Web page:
A new cabinet is due Sunday to hold a first full meeting since it was sworn in on December 7 and plans to weigh new austerity measures to address a wider-than-expected budget deficit.
Protesters have occupied an area outside the cabinet office since late November, forcing the government to meet elsewhere. They said they were provoked into violence by the army, which was looking for an excuse to move in and break up the sit-in.
They said fighting flared after images were posted online of an activist who took part in the sit-in - named as Abboudi Ibrahim - being supported by a crowd, his face badly bruised and eyes swollen and shut after he was detained by military police.
Protester Bebars Mohamed, 19, said he was at the sit-in when military police grabbed Ibrahim.
The army pushed us away from Parliament Street and burnt the tents. They threw rocks and glass on us, he said.
ARMY STILL IN CHARGE
Turnout appeared relatively high again in the second round of the parliamentary vote Wednesday and Thursday, which took place in parts of greater Cairo, Ismailiya and Suez in the east, Aswan to the south and Nile Delta regions in the north.
The leading group, the Muslim Brotherhood's Freedom and Justice Party (FJP), said it expected to hold on to its lead but that it was not clear whether its share of the vote would stay around the 40 percent mark.
Early indications suggested the FJP was maintaining its lead, followed again by the hardline Islamist Salafi Al-Nour party and the liberal Egyptian Bloc in third place, state newspapers reported Friday.
The army, which took over after Mubarak was ousted, is in charge until a presidential election in mid-2012, but parliament will have a popular mandate that the ruling military council will find difficult to ignore as it oversees the transition.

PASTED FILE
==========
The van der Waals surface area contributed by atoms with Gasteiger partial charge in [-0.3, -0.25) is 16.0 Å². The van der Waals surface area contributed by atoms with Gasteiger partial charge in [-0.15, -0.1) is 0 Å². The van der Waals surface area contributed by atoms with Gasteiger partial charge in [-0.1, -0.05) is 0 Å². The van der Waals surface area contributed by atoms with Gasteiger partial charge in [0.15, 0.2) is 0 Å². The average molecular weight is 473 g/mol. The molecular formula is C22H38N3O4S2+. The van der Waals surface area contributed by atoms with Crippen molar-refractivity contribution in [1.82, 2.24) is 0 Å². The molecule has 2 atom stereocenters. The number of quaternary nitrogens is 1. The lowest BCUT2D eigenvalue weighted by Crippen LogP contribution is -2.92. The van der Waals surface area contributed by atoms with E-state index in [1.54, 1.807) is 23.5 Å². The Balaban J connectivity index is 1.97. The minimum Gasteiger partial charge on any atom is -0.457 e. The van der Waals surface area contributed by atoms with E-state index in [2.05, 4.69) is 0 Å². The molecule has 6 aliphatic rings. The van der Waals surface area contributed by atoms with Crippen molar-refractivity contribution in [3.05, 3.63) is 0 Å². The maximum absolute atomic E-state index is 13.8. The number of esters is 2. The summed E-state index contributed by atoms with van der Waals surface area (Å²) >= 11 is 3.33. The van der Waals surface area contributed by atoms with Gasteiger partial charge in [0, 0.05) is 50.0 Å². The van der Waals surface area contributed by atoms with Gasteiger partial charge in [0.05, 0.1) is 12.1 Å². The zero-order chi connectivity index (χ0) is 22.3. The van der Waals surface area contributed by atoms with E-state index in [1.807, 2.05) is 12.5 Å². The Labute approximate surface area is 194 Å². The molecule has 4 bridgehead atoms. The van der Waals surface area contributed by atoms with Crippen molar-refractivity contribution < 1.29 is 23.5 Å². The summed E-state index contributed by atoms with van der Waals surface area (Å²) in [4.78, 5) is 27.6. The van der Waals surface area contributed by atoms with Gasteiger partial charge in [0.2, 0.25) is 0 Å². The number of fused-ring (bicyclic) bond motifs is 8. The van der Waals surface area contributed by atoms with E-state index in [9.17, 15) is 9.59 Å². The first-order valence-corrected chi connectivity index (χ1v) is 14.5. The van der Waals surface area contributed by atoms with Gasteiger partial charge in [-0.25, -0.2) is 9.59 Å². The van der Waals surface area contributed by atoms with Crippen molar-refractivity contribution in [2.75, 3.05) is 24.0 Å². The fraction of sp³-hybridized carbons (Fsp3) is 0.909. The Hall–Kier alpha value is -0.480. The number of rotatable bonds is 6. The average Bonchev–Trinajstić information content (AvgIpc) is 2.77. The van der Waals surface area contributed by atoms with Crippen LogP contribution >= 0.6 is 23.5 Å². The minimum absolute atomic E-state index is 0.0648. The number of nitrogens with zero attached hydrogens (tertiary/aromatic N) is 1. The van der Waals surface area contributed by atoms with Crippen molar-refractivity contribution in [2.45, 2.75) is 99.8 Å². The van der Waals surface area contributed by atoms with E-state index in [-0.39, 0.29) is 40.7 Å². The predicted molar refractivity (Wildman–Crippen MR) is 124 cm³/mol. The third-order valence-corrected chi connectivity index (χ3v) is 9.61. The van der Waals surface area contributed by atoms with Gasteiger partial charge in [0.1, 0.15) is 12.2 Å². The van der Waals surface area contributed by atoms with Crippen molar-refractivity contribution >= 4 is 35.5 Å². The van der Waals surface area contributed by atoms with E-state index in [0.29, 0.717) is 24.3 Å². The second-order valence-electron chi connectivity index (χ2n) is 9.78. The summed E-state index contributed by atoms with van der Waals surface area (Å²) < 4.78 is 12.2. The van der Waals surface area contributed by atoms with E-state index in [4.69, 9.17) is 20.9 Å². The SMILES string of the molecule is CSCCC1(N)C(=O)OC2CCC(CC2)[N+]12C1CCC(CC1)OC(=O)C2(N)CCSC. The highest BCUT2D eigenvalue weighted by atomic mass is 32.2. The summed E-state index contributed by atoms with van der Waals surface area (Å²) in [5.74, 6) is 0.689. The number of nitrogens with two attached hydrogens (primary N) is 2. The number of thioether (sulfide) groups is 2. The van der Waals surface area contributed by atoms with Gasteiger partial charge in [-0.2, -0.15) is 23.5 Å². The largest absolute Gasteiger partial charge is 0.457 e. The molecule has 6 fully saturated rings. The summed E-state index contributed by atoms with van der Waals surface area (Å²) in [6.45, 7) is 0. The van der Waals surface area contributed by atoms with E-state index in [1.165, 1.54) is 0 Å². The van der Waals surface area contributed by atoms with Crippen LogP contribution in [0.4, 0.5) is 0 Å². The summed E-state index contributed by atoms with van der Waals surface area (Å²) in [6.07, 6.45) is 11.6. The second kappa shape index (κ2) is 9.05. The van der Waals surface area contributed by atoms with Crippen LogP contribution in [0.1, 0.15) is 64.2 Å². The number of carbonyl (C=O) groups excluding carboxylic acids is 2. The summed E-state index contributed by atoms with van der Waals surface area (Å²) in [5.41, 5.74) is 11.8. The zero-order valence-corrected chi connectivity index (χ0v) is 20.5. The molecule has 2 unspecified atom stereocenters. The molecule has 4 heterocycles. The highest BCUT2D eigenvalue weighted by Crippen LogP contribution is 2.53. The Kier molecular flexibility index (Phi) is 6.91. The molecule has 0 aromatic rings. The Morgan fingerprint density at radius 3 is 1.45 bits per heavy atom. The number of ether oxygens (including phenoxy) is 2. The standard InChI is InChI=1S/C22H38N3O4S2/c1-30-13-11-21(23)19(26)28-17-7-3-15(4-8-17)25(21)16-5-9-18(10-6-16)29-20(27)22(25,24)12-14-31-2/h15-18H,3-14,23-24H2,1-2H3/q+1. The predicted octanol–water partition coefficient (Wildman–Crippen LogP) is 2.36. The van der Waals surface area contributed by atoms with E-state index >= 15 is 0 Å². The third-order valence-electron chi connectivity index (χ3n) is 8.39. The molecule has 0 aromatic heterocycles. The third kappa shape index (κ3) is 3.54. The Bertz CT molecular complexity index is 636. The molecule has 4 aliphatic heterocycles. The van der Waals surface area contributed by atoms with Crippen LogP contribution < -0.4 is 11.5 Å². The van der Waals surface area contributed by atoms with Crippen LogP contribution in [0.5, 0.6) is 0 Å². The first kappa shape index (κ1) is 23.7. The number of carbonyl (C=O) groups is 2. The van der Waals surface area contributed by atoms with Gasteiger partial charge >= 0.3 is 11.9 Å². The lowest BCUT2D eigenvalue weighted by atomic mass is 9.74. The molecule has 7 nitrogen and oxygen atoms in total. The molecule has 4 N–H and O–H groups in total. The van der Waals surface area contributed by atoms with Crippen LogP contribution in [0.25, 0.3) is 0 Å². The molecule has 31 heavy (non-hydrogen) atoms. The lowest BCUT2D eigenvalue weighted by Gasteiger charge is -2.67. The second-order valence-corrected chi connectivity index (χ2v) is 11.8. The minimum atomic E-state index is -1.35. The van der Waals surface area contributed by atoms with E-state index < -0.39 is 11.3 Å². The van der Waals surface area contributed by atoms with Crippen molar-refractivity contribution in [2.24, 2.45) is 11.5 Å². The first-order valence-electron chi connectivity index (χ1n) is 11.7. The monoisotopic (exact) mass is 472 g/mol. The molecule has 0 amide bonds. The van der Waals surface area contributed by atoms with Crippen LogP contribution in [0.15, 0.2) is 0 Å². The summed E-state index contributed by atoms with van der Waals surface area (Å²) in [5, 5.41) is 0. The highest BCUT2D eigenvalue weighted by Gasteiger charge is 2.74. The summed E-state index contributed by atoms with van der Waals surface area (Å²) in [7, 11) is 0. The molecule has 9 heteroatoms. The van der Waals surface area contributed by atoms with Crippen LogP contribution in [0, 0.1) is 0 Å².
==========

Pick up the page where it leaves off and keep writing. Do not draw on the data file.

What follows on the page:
The council wants to spoil the elections. They don't want a parliament that has popular legitimacy unlike them and would challenge their authority, said Shadi Fawzy, a pro-democracy activist. I don't believe they will hand over power in June.
Egypt's official news agency said a new civilian advisory council that was set up to offer guidance to the army generals on policy would meet later Friday to discuss the clashes.
But two members of the council, whose creation was seen as a concession to campaigners demanding an end to army rule, resigned because of the violence and said they would not attend.
Political experts said Prime Minister Kamal al-Ganzouri, who has made law and order a top priority for his new interim government, appeared unsure of how to act.
The prime minister said he now had presidential powers, but he hasn't moved or spoken or issued clear directions, Adel Soliman, head of the International Center for Future and Strategic Studies in Cairo. There is complete silence from all those in power.
(Additional reporting by Marwa Awad, Omar Fahmy, Shaimaa Fayed, Ashraf Fahim, Amr Dalsh; Writing by Tom Pfeiffer; Editing by Mark Heinrich)